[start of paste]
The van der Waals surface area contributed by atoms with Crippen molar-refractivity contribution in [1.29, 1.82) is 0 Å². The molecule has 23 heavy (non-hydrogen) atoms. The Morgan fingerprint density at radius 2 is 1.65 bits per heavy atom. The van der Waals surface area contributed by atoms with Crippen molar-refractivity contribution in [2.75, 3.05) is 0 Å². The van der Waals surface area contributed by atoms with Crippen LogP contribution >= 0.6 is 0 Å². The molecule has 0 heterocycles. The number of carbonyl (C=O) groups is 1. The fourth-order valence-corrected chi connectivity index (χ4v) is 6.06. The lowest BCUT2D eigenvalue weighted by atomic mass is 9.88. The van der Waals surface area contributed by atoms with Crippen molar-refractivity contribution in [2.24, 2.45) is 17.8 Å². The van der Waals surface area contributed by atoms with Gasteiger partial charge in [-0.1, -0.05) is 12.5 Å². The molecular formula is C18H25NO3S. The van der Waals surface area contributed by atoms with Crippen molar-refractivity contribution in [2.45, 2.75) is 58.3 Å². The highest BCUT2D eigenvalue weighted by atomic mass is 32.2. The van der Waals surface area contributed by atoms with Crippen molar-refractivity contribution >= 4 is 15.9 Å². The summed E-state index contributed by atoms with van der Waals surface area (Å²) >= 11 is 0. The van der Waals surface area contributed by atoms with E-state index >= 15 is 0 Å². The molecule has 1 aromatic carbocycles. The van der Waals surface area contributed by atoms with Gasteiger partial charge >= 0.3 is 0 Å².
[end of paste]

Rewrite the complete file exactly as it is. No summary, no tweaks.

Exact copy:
The van der Waals surface area contributed by atoms with Crippen molar-refractivity contribution in [1.29, 1.82) is 0 Å². The molecule has 23 heavy (non-hydrogen) atoms. The Morgan fingerprint density at radius 2 is 1.65 bits per heavy atom. The van der Waals surface area contributed by atoms with Crippen molar-refractivity contribution in [2.75, 3.05) is 0 Å². The van der Waals surface area contributed by atoms with Crippen LogP contribution >= 0.6 is 0 Å². The molecule has 0 heterocycles. The number of carbonyl (C=O) groups is 1. The fourth-order valence-corrected chi connectivity index (χ4v) is 6.06. The lowest BCUT2D eigenvalue weighted by atomic mass is 9.88. The van der Waals surface area contributed by atoms with Crippen molar-refractivity contribution in [2.24, 2.45) is 17.8 Å². The van der Waals surface area contributed by atoms with Gasteiger partial charge in [-0.1, -0.05) is 12.5 Å². The molecular formula is C18H25NO3S. The van der Waals surface area contributed by atoms with Crippen molar-refractivity contribution in [2.45, 2.75) is 58.3 Å². The highest BCUT2D eigenvalue weighted by atomic mass is 32.2. The van der Waals surface area contributed by atoms with Crippen molar-refractivity contribution >= 4 is 15.9 Å². The summed E-state index contributed by atoms with van der Waals surface area (Å²) >= 11 is 0. The van der Waals surface area contributed by atoms with E-state index >= 15 is 0 Å². The molecule has 1 aromatic carbocycles. The van der Waals surface area contributed by atoms with Gasteiger partial charge >= 0.3 is 0 Å².